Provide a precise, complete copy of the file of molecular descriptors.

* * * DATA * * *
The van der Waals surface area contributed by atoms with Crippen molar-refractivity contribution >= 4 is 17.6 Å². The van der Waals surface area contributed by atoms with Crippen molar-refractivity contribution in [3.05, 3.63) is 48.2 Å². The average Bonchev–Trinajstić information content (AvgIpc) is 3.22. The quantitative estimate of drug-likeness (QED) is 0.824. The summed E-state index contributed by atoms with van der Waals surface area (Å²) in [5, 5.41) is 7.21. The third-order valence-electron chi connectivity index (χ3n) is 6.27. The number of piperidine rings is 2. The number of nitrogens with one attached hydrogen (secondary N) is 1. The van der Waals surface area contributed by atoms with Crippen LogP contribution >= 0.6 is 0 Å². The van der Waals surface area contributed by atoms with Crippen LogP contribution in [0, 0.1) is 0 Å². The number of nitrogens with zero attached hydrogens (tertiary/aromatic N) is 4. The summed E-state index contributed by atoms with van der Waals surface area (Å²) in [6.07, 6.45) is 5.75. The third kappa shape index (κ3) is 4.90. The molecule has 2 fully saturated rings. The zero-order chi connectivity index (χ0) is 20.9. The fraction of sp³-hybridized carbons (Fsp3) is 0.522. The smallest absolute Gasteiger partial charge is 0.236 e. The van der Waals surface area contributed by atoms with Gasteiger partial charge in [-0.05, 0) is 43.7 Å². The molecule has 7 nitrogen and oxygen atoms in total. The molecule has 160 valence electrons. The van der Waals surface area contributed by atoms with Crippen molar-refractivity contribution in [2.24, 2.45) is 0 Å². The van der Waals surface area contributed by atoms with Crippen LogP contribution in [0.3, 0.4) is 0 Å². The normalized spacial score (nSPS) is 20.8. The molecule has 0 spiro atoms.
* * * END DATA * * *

The van der Waals surface area contributed by atoms with Crippen molar-refractivity contribution >= 4 is 17.6 Å². The van der Waals surface area contributed by atoms with Crippen molar-refractivity contribution in [3.05, 3.63) is 48.2 Å². The average Bonchev–Trinajstić information content (AvgIpc) is 3.22. The quantitative estimate of drug-likeness (QED) is 0.824. The summed E-state index contributed by atoms with van der Waals surface area (Å²) in [5, 5.41) is 7.21. The third-order valence-electron chi connectivity index (χ3n) is 6.27. The number of piperidine rings is 2. The number of nitrogens with one attached hydrogen (secondary N) is 1. The van der Waals surface area contributed by atoms with Crippen LogP contribution >= 0.6 is 0 Å². The van der Waals surface area contributed by atoms with Crippen LogP contribution in [0, 0.1) is 0 Å². The number of nitrogens with zero attached hydrogens (tertiary/aromatic N) is 4. The summed E-state index contributed by atoms with van der Waals surface area (Å²) in [6.07, 6.45) is 5.75. The third kappa shape index (κ3) is 4.90. The molecule has 2 fully saturated rings. The zero-order chi connectivity index (χ0) is 20.9. The fraction of sp³-hybridized carbons (Fsp3) is 0.522. The smallest absolute Gasteiger partial charge is 0.236 e. The van der Waals surface area contributed by atoms with Gasteiger partial charge in [-0.05, 0) is 43.7 Å². The molecule has 7 nitrogen and oxygen atoms in total. The molecule has 160 valence electrons. The van der Waals surface area contributed by atoms with Crippen molar-refractivity contribution in [2.24, 2.45) is 0 Å². The van der Waals surface area contributed by atoms with Crippen LogP contribution in [0.3, 0.4) is 0 Å². The normalized spacial score (nSPS) is 20.8. The molecule has 0 spiro atoms.